On December 19, a mom from Illinois named Lindsay Prior took to Facebook to share that she had experienced "the scariest/worst feeling" a parent could feel: "Watch your child's eyes get huge and panicked, arms and feet flailing," Prior wrote. "No sound but look like they're screaming bc they lost all air and can't breathe. I've had to watch/see that more times than I can remember in the last few days."
Four days before, the 35-year-old rushed her 5-month-old son Zeke to the emergency room, where doctors noted the little boy was experiencing respiratory failure. "The hospital scene was like something out of Grey's [Anatomy]," Prior, who works at a local daycare, tells Parents.com. "There were 10 nurses and doctors surrounding him. Fast talking, shoving IVs in, getting him on oxygen. I was terrified at this point."
The doctors asked Prior if her son had allergies, if he was a preemie (he wasn't), if he had any other issues like asthma, which he did not. "Once they got him settled, they got the pediatric intensive care unit (PICU) doctor down to discuss the machine he was eventually put on called NIV NAVA. It assists breathing through a tube down his nose into his diaphragm. This was newer technology and a last ditch effort to not intubate him. After he was hooked up to this machine, and set at very high levels of assistance, the next 48 hours were still touch and go. They discussed multiple times about possibly intubating him."
Zeke had been diagnosed with Respiratory Syncytial Virus (RSV), a common, highly contagious virus that targets the lungs and respiratory system and usually presents like the common cold. Although almost every child is exposed to RSV before their second birthday, most people don't show symptoms. But some young children, specifically babies, RSV can lead to complications like pneumonia.
Hoping to raise awareness, Prior shared a video from the hospital that illustrates Zeke's labored breathing. "Just an FYI for parents," she wrote alongside the clip. "If you ever see your child's stomach look the way Zeke's does in this video, take them in. It is called 'pulling,' and it is a clear indication that they are working too hard to breathe."
The Mayo Clinic echoes Prior's explanation, noting that parents may notice their child's chest muscles and skin pull inward with each breath. Other signs and symptoms of severe RSV infection in infants include:
Prior continued to share updates from the hospital, showing parents what it really looks like when a baby is battling this illness. "With RSV bronchiolitis, the airways are constricted with thick mucus," Prior explains. "There was a point where he was being suctioned through his nose and also with a tiny tube down his nose and throat about every 20 minutes."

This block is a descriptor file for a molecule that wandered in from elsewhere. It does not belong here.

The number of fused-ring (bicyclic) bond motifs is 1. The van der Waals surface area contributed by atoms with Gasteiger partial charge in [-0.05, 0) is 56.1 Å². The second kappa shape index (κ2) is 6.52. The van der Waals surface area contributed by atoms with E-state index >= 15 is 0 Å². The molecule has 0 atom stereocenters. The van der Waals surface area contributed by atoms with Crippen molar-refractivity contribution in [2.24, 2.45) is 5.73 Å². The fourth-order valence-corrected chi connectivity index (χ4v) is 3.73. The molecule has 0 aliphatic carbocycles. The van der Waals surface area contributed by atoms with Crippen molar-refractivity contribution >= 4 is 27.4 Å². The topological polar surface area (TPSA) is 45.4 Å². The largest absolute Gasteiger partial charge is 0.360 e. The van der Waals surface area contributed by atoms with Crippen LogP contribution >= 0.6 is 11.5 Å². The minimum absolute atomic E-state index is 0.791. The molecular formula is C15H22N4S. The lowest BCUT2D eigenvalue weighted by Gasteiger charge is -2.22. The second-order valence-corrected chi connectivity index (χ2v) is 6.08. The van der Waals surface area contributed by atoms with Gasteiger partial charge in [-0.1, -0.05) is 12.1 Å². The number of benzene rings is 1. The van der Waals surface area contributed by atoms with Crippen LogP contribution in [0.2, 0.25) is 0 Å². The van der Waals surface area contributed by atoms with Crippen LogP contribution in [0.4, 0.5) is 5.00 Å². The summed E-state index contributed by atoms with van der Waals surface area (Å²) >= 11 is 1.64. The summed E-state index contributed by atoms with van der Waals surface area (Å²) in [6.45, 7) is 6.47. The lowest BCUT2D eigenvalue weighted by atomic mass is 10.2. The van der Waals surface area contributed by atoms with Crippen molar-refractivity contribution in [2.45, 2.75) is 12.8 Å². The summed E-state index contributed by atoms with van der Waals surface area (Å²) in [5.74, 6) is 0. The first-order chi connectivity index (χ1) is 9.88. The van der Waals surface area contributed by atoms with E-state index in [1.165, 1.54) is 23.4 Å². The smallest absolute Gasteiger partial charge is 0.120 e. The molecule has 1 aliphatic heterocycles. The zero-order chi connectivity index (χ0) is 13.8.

In a December 20 post, she shared a heartbreaking video that illustrated the process. "Just wanted to share a snippet of our reality lately," she wrote. "I know everyone keeps seeing the pics of him just laying in bed awake or sleeping... But this is a LOT of the time. There are times he needs this done every 20-30 min. His look on his face when he can't breathe gets me every damn time. He's a trooper tho. ALL the nurses keep commenting on how he's such a good baby... Even when he's upset or in distress. Squishy is fighting hard!! #squishyZeke"
Thankfully, after several days in the hospital and slowly weaning off of oxygen, Zeke's condition improved. By December 21, he had been released from the ICU. Prior shared an update, writing, "We have left ICU!!! We just got in a room. So happy! Continuing to bottle feed. He's taking about 2 oz every 3 hours for now. Gotta keep weening off this oxygen. He's currently checking out his new digs and playing."
Two days later, Zeke made it through a whole night without oxygen. "He has a dry tickly sounding cough again that's annoying him, but he slept awesome," Prior shared. "I was awake, yet again. Just waiting impatiently for an important person to come around and tell us we can go! It's Christmas Eve Eve!!"
That same day, just in time for Christmas, Zeke was released from the hospital. Although Prior's L.O. thankfully on the mend, she points out that it's still a slow recovery process. "He's still coughing and wheezing now," Prior explains. "Everyone is different but since he was SO sick, [the doctors] said it could take weeks to go away. I bought one of those nasty nasal aspirators to use at home. I always said I'd never use one of those things, and here we are!"
The Centers for Disease Control and Prevention (CDC) recently warned that we're in the midst of prime RSV season (October to April) and noted that more than 57,000 children younger than 5 years old are hospitalized due to RSV infection. For that reason, Prior's warning for parents are more timely than ever.
Looking back on her recent, emotional journey, Prior encourages parents to watch for the signs and trust their guts. "Follow your instincts," she says. "I knew something wasn't right."
When it comes to preventing the illness, Prior echoes the CDC, advising that parents practice vigilant hand-washing and prevent exposure to people with symptoms of the common cold, especially if their child is premature or immunocompromised. The CDC also recommends covering your mouth when you cough or sneeze and cleaning/disinfecting surfaces and objects that people frequently touch, such as toys and doorknobs.
That said, Prior notes that practicing self-compassion is key, too. "Know that you can't prevent it sometimes," she says. "We go to day care. There are sick people/kids. You can't beat yourself up or think you're a bad parent if it does unfortunately happen. Our kids can't live in a bubble."